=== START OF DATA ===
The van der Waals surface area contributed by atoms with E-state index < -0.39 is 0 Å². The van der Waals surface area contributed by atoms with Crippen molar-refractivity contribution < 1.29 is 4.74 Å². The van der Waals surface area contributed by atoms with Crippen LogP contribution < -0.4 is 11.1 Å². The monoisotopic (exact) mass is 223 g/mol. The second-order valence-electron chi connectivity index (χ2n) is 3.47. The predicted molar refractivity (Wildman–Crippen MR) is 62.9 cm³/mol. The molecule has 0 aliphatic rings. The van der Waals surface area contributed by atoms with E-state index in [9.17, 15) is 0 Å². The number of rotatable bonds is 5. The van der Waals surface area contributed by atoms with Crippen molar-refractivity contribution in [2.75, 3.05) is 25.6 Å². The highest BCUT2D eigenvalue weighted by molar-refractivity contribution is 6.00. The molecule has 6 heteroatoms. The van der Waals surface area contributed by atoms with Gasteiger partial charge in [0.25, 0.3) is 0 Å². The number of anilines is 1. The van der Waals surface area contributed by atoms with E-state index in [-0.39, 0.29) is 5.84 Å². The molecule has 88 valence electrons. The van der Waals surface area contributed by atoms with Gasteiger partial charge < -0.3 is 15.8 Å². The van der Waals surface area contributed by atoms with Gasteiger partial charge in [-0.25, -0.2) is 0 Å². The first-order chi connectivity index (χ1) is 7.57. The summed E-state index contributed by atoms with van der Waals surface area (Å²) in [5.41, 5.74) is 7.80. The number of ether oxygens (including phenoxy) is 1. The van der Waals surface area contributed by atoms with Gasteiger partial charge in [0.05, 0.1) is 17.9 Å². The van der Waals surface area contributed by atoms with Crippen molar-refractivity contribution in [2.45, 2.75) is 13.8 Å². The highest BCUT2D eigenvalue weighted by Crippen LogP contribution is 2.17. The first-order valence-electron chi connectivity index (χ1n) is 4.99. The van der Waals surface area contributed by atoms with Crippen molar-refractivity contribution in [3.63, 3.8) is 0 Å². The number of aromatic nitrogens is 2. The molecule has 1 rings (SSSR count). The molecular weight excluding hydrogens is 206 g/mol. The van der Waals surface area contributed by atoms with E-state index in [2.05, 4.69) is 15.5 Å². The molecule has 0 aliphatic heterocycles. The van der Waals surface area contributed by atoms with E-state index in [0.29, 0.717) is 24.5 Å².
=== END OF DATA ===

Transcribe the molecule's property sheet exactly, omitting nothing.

The van der Waals surface area contributed by atoms with E-state index < -0.39 is 0 Å². The van der Waals surface area contributed by atoms with Crippen molar-refractivity contribution < 1.29 is 4.74 Å². The van der Waals surface area contributed by atoms with Crippen LogP contribution < -0.4 is 11.1 Å². The monoisotopic (exact) mass is 223 g/mol. The second-order valence-electron chi connectivity index (χ2n) is 3.47. The predicted molar refractivity (Wildman–Crippen MR) is 62.9 cm³/mol. The molecule has 0 aliphatic rings. The van der Waals surface area contributed by atoms with E-state index in [9.17, 15) is 0 Å². The number of rotatable bonds is 5. The van der Waals surface area contributed by atoms with Crippen molar-refractivity contribution in [2.75, 3.05) is 25.6 Å². The highest BCUT2D eigenvalue weighted by molar-refractivity contribution is 6.00. The molecule has 6 heteroatoms. The van der Waals surface area contributed by atoms with Gasteiger partial charge in [0.25, 0.3) is 0 Å². The number of anilines is 1. The van der Waals surface area contributed by atoms with E-state index in [-0.39, 0.29) is 5.84 Å². The molecule has 88 valence electrons. The van der Waals surface area contributed by atoms with Gasteiger partial charge < -0.3 is 15.8 Å². The van der Waals surface area contributed by atoms with Gasteiger partial charge in [-0.25, -0.2) is 0 Å². The first-order chi connectivity index (χ1) is 7.57. The summed E-state index contributed by atoms with van der Waals surface area (Å²) in [5.41, 5.74) is 7.80. The number of ether oxygens (including phenoxy) is 1. The van der Waals surface area contributed by atoms with Gasteiger partial charge in [0.05, 0.1) is 17.9 Å². The van der Waals surface area contributed by atoms with Crippen molar-refractivity contribution in [2.45, 2.75) is 13.8 Å². The highest BCUT2D eigenvalue weighted by Crippen LogP contribution is 2.17. The first-order valence-electron chi connectivity index (χ1n) is 4.99. The van der Waals surface area contributed by atoms with Crippen molar-refractivity contribution in [3.63, 3.8) is 0 Å². The number of aromatic nitrogens is 2. The molecule has 1 rings (SSSR count). The molecular weight excluding hydrogens is 206 g/mol. The van der Waals surface area contributed by atoms with E-state index in [2.05, 4.69) is 15.5 Å². The molecule has 0 aliphatic heterocycles. The van der Waals surface area contributed by atoms with E-state index in [0.29, 0.717) is 24.5 Å².